Finding a way to pause your student loan payment can be a lifesaver when your financial life goes sideways. And trust me, this can happen to anyone at any time.

For me, the financial roller coaster ride started in June 2010. I was expecting our first child when my husband accepted a job in another state. I’d had to quit my teaching job when we moved, and I knew I was not going to be bringing in a paycheck for at least a year.

On top of this reduction in income, we bought a house in our new city, but it took nearly a year to sell our old house. We were stuck paying two mortgages for 11 months.

Between the two of us, my husband and I also had about $35,000 in outstanding federal student loan debt. To help get a better handle on our monthly budget, we decided to explore the option of deferment until our financial situation became more stable.

What is deferment?

Deferment allows you to pause the monthly payments on your federal student loans for a set period of time. For subsidized loans (these include Federal Perkins loans, Direct Subsidized loans, and Subsidized Federal Stafford loans), interest will not accrue on your loans while they are deferred. Unsubsidized loans, on the other hand, do accrue interest during the deferment period. If you have an unsubsidized loan that you plan to defer, you are allowed to pay the interest to keep it from being capitalized and added to your principal, but it is not a requirement for your deferment.

Deferment can make a huge difference in your bottom line, but it is not necessarily a cure-all to your financial problems. Here is what you need to know about deferring your student loans.

1. You might not be eligible for deferment

When we applied for a deferment of our student loan payments, our first big surprise was the discovery that we were not eligible. Borrowers are eligible for, and have the right to take, deferment in the following circumstances:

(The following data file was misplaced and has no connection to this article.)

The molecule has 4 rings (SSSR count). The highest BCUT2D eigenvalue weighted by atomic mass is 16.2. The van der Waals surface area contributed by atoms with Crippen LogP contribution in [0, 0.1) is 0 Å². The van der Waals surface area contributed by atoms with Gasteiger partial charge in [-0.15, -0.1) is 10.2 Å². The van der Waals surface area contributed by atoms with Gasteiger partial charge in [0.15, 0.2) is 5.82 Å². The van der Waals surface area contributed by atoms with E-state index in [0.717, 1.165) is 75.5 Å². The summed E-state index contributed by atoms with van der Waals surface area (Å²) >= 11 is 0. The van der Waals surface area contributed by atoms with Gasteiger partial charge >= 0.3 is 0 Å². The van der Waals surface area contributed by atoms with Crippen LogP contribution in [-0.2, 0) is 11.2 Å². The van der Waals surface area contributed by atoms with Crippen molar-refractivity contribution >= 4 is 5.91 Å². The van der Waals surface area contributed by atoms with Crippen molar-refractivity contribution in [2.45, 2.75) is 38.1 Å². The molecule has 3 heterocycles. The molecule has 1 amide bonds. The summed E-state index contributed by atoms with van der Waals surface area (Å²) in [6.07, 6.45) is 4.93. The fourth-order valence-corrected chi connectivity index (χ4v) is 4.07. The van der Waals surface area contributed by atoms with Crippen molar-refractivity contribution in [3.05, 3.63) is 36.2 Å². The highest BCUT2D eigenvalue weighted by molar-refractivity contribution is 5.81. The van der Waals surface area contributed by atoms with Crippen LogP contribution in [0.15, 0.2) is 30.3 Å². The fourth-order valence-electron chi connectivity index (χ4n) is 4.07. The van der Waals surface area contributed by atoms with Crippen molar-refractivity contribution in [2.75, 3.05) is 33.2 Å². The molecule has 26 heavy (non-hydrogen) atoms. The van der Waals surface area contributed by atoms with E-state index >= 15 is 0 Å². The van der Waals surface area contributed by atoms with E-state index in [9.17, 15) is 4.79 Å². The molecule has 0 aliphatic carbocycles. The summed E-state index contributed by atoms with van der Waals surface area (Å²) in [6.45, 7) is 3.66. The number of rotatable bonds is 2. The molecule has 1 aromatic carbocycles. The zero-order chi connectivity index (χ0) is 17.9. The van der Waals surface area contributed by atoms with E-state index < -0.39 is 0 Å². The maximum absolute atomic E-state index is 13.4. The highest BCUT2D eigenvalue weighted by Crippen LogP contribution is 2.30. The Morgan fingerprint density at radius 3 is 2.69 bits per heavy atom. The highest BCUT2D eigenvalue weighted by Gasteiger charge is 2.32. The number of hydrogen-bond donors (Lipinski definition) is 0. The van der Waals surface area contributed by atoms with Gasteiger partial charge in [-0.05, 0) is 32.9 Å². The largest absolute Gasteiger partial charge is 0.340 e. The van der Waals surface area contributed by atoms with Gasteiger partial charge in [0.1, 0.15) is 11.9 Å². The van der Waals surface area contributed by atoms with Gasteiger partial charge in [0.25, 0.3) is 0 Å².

• During at least half-time enrollment in postsecondary school;
  • During full-time enrollment in an approved graduate program;
  • During enrollment in an approved rehabilitation training program if you are disabled;
  • During a period of unemployment (limited to three years);
  • During active duty with the military, or within 13 months of when your active duty occurred;
  • During periods of economic hardship, as defined by federal regulations (also limited to three years).

My husband and I had assumed that going from two family members to three, from two paychecks to one, and from one mortgage to two, was sufficient enough to meet the economic hardship requirements. But federal regulations only allow for economic hardship deferment if you are either on public assistance, or the salary from your full-time employment is no more than 150 percent of the federal poverty guideline for your family size and state. His salary was too high to qualify.

Instead of deferment, we had to apply for a discretionary forbearance, which is the option available to borrowers who aren’t eligible for a deferment.

What’s the difference between deferment and forbearance?

The biggest difference between the two processes is that interest will accrue on your loans if they go into forbearance, even…